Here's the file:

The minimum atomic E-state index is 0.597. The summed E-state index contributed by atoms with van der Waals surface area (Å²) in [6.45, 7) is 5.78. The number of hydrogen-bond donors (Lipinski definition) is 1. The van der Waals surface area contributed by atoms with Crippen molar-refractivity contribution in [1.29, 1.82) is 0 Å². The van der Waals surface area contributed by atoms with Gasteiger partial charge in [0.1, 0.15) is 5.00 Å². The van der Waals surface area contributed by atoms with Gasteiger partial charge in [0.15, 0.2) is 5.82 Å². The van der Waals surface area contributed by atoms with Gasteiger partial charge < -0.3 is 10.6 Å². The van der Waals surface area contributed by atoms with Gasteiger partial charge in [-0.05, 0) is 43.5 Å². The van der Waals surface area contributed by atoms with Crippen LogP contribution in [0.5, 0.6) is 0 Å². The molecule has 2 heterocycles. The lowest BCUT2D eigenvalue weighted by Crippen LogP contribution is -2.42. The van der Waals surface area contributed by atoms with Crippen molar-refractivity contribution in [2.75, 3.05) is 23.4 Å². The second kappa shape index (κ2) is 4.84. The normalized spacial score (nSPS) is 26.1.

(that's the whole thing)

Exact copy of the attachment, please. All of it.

The minimum atomic E-state index is 0.597. The summed E-state index contributed by atoms with van der Waals surface area (Å²) in [6.45, 7) is 5.78. The number of hydrogen-bond donors (Lipinski definition) is 1. The van der Waals surface area contributed by atoms with Crippen molar-refractivity contribution in [1.29, 1.82) is 0 Å². The van der Waals surface area contributed by atoms with Gasteiger partial charge in [0.1, 0.15) is 5.00 Å². The van der Waals surface area contributed by atoms with Gasteiger partial charge in [0.15, 0.2) is 5.82 Å². The van der Waals surface area contributed by atoms with Gasteiger partial charge < -0.3 is 10.6 Å². The van der Waals surface area contributed by atoms with Gasteiger partial charge in [-0.05, 0) is 43.5 Å². The van der Waals surface area contributed by atoms with Crippen LogP contribution in [0.5, 0.6) is 0 Å². The molecule has 2 heterocycles. The lowest BCUT2D eigenvalue weighted by Crippen LogP contribution is -2.42. The van der Waals surface area contributed by atoms with Crippen molar-refractivity contribution in [2.75, 3.05) is 23.4 Å². The second kappa shape index (κ2) is 4.84. The normalized spacial score (nSPS) is 26.1.